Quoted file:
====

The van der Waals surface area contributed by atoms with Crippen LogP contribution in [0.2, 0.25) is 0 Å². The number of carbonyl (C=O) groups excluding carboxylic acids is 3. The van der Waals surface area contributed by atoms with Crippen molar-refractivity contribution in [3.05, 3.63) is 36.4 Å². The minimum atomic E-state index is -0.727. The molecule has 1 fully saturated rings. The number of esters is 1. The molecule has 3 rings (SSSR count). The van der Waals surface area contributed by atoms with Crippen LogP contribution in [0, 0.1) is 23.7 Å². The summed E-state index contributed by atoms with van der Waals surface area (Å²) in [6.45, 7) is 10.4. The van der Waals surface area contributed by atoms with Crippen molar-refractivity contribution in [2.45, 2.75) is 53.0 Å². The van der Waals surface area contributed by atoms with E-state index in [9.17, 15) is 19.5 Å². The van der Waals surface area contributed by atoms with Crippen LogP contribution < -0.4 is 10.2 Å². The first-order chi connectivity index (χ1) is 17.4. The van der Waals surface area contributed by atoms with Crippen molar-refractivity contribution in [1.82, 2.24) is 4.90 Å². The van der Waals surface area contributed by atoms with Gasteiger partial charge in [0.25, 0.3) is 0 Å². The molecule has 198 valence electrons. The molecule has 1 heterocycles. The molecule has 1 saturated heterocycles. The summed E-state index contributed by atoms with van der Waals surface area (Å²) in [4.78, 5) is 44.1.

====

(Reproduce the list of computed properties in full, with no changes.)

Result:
The van der Waals surface area contributed by atoms with Crippen LogP contribution in [0.2, 0.25) is 0 Å². The number of carbonyl (C=O) groups excluding carboxylic acids is 3. The van der Waals surface area contributed by atoms with Crippen molar-refractivity contribution in [3.05, 3.63) is 36.4 Å². The minimum atomic E-state index is -0.727. The molecule has 1 fully saturated rings. The number of esters is 1. The molecule has 3 rings (SSSR count). The van der Waals surface area contributed by atoms with Crippen LogP contribution in [0, 0.1) is 23.7 Å². The summed E-state index contributed by atoms with van der Waals surface area (Å²) in [6.45, 7) is 10.4. The van der Waals surface area contributed by atoms with Crippen molar-refractivity contribution in [2.45, 2.75) is 53.0 Å². The van der Waals surface area contributed by atoms with E-state index in [9.17, 15) is 19.5 Å². The van der Waals surface area contributed by atoms with Crippen LogP contribution < -0.4 is 10.2 Å². The first-order chi connectivity index (χ1) is 17.4. The van der Waals surface area contributed by atoms with Crippen molar-refractivity contribution in [1.82, 2.24) is 4.90 Å². The van der Waals surface area contributed by atoms with Gasteiger partial charge in [0.25, 0.3) is 0 Å². The molecule has 198 valence electrons. The molecule has 1 heterocycles. The molecule has 1 saturated heterocycles. The summed E-state index contributed by atoms with van der Waals surface area (Å²) in [4.78, 5) is 44.1.